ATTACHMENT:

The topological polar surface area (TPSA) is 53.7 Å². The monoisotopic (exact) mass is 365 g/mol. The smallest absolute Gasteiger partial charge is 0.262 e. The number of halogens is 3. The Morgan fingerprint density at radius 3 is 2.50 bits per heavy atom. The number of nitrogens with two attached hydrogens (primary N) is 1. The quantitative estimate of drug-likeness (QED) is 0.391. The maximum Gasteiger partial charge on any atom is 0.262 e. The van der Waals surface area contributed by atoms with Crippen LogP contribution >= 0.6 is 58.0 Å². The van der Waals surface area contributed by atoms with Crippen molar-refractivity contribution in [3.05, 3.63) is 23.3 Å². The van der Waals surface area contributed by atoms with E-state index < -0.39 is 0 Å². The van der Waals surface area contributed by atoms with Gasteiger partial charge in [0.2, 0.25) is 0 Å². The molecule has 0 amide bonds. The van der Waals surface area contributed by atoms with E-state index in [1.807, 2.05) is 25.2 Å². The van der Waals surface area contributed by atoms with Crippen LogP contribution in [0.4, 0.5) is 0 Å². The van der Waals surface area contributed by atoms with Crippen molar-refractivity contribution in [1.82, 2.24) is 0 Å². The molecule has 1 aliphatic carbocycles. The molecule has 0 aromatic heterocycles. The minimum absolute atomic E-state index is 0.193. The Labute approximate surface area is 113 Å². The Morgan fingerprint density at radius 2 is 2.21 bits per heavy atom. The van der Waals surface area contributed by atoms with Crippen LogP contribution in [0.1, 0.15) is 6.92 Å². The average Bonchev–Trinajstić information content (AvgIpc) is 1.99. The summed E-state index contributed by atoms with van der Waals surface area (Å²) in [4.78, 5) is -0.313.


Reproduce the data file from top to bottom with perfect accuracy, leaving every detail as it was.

The topological polar surface area (TPSA) is 53.7 Å². The monoisotopic (exact) mass is 365 g/mol. The smallest absolute Gasteiger partial charge is 0.262 e. The number of halogens is 3. The Morgan fingerprint density at radius 3 is 2.50 bits per heavy atom. The number of nitrogens with two attached hydrogens (primary N) is 1. The quantitative estimate of drug-likeness (QED) is 0.391. The maximum Gasteiger partial charge on any atom is 0.262 e. The van der Waals surface area contributed by atoms with Crippen LogP contribution >= 0.6 is 58.0 Å². The van der Waals surface area contributed by atoms with Crippen molar-refractivity contribution in [3.05, 3.63) is 23.3 Å². The van der Waals surface area contributed by atoms with E-state index < -0.39 is 0 Å². The van der Waals surface area contributed by atoms with Gasteiger partial charge in [0.2, 0.25) is 0 Å². The molecule has 0 amide bonds. The van der Waals surface area contributed by atoms with E-state index in [1.807, 2.05) is 25.2 Å². The van der Waals surface area contributed by atoms with Crippen LogP contribution in [0.4, 0.5) is 0 Å². The van der Waals surface area contributed by atoms with Crippen molar-refractivity contribution in [1.82, 2.24) is 0 Å². The molecule has 1 aliphatic carbocycles. The molecule has 0 aromatic heterocycles. The minimum absolute atomic E-state index is 0.193. The Labute approximate surface area is 113 Å². The Morgan fingerprint density at radius 2 is 2.21 bits per heavy atom. The van der Waals surface area contributed by atoms with Crippen LogP contribution in [0.1, 0.15) is 6.92 Å². The average Bonchev–Trinajstić information content (AvgIpc) is 1.99. The summed E-state index contributed by atoms with van der Waals surface area (Å²) in [4.78, 5) is -0.313.